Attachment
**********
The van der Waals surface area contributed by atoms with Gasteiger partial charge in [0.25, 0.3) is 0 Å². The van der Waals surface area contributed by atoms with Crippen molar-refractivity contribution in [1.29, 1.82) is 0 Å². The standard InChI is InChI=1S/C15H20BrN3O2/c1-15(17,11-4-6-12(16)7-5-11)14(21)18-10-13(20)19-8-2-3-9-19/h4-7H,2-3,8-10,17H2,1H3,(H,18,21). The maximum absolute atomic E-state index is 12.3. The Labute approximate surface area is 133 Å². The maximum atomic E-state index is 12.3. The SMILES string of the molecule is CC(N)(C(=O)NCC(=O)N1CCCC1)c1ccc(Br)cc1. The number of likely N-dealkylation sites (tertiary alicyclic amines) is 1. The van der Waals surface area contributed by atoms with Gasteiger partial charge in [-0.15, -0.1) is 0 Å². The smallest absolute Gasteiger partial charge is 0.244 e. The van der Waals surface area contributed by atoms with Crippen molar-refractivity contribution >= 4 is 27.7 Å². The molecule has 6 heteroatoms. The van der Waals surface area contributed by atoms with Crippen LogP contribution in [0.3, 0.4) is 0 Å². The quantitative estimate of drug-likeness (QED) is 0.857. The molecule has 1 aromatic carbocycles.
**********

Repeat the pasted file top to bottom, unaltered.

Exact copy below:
The van der Waals surface area contributed by atoms with Gasteiger partial charge in [0.25, 0.3) is 0 Å². The van der Waals surface area contributed by atoms with Crippen molar-refractivity contribution in [1.29, 1.82) is 0 Å². The standard InChI is InChI=1S/C15H20BrN3O2/c1-15(17,11-4-6-12(16)7-5-11)14(21)18-10-13(20)19-8-2-3-9-19/h4-7H,2-3,8-10,17H2,1H3,(H,18,21). The maximum absolute atomic E-state index is 12.3. The Labute approximate surface area is 133 Å². The maximum atomic E-state index is 12.3. The SMILES string of the molecule is CC(N)(C(=O)NCC(=O)N1CCCC1)c1ccc(Br)cc1. The number of likely N-dealkylation sites (tertiary alicyclic amines) is 1. The van der Waals surface area contributed by atoms with Gasteiger partial charge in [-0.15, -0.1) is 0 Å². The smallest absolute Gasteiger partial charge is 0.244 e. The van der Waals surface area contributed by atoms with Crippen molar-refractivity contribution >= 4 is 27.7 Å². The molecule has 6 heteroatoms. The van der Waals surface area contributed by atoms with Crippen LogP contribution in [0.3, 0.4) is 0 Å². The quantitative estimate of drug-likeness (QED) is 0.857. The molecule has 1 aromatic carbocycles.